- Villagers in Guyana work together to build a library with donated books, computers
- Part of a communal dream, some painted, while others shelved donated books
- The Bible was the only book many villagers had ever seen or touched before the new library
- If you want to donate books, go to village's Facebook page or to Better World Books
Nine-year old Kayla Hope loves fairy tales, especially "Cinderella."
"It's got a lot of rats!" she giggles, burying her face in her hands. They're her favorite part.
Until now, she's never read a book.
She would have had to walk two miles to the closest library before. Now she will won't have to make that long trek, because her village in Guyana built a community library.
"It's something that they wanted for so many years, and they just had no idea how to start," said Matt Cusimano, a Peace Corps volunteer and a teacher at the primary school in Sandvoort, a village of nearly 200 people.
Cusimano has taken on the challenge of creating a library with the villagers. Since starting, he's been working with few resources. Many students are roughly three years behind their expected reading level.
"There's no such thing as literature or fun reads or junior novels or any of those sorts of things," Cusimano said. "They are growing up in an education system of chalk and talk -- where the teacher writes something on the chalkboard and talks about it. They write something on the board (and) the students copy it. There's nothing analytical about it. There's no such thing as differentiated learning."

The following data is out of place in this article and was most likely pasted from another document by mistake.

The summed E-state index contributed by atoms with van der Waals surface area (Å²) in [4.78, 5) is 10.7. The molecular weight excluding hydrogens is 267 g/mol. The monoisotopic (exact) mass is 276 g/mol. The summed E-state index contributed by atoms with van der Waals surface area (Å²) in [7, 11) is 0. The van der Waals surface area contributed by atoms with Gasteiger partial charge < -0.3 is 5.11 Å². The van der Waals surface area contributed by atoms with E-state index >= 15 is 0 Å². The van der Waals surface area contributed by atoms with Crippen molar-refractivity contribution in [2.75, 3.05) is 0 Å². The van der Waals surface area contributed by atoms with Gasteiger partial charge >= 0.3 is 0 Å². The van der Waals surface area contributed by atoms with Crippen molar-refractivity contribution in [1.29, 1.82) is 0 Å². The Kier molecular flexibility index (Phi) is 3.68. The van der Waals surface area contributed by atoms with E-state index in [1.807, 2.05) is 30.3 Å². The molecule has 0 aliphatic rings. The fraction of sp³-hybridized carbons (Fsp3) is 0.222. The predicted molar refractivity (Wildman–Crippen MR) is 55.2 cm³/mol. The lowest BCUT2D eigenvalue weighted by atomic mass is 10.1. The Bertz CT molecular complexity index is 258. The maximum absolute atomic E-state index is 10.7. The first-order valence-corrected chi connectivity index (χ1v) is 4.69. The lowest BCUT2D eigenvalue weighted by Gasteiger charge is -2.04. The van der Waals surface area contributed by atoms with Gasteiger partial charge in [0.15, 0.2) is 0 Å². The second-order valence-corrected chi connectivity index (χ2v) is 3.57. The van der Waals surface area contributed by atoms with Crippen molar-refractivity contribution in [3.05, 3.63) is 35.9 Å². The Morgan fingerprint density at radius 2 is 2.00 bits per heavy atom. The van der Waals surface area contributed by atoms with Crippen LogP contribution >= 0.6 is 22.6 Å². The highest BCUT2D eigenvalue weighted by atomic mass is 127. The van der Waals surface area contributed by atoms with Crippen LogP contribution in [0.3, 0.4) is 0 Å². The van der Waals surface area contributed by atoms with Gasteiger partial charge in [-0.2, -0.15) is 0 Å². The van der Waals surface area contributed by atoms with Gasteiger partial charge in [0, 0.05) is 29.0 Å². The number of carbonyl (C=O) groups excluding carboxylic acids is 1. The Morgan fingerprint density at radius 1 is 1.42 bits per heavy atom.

Cusimano, 25, said it made sense when the school's headmaster approached him with the idea for a communal library.
"Guyana is a performance-based culture, which makes it one of the more appropriate places in this region for a library. ... We are limiting our children's abilities through 'chalk-and-talk' methods of teaching. That's why I was comfortable taking on a library project," Cusimano said.
With a budget of roughly $5,000, the community agreed to front nearly 30% of the costs. But most villagers, Cusimano said, can barely afford toothpaste.
"They're doing it with donated labor and donated space because they can't afford several thousand U.S. dollars," he said.
Some villagers contributed by cooking for hungry workers, while others shelved donated books or painted.
With a daughter in the primary school, carpenter Korth Leitch gave of his time by becoming the construction lead on the project.
"I was just so happy because it's an opportunity that (came) to her, which never (came) to me," Leitch said.
By day, Leitch, 33, ventured out to neighboring areas building homes and by night returned to work on the library.
"That is where I'm finding this happiness, grateful pleasure for this library because I know my daughter ... my children (are) going to learn a lot from it. They love books."
Leitch said the Bible was the only book he was exposed to while growing up.
"The (people of the) village never had an opportunity to learn about a computer. They never had it. When you are able to read, you're able to work with a computer. If you don't know how to read, you can't start a computer," Leitch said.
In addition to learning about computers, many villagers are discovering new interests.
Ten-year-old Shamar Benjamin comes to the library every night. He gets lost in the fictional battles of "Pokemon" and "Power Rangers." He's encountering words he's never seen before.
"It helps me to read better," he said.
Such opportunities to learn have changed the village of Sandvoort.
Kayla, the 9-year-old girl, now has books to fuel her imagination.
For more ways to help others, go to CNN.com/impact.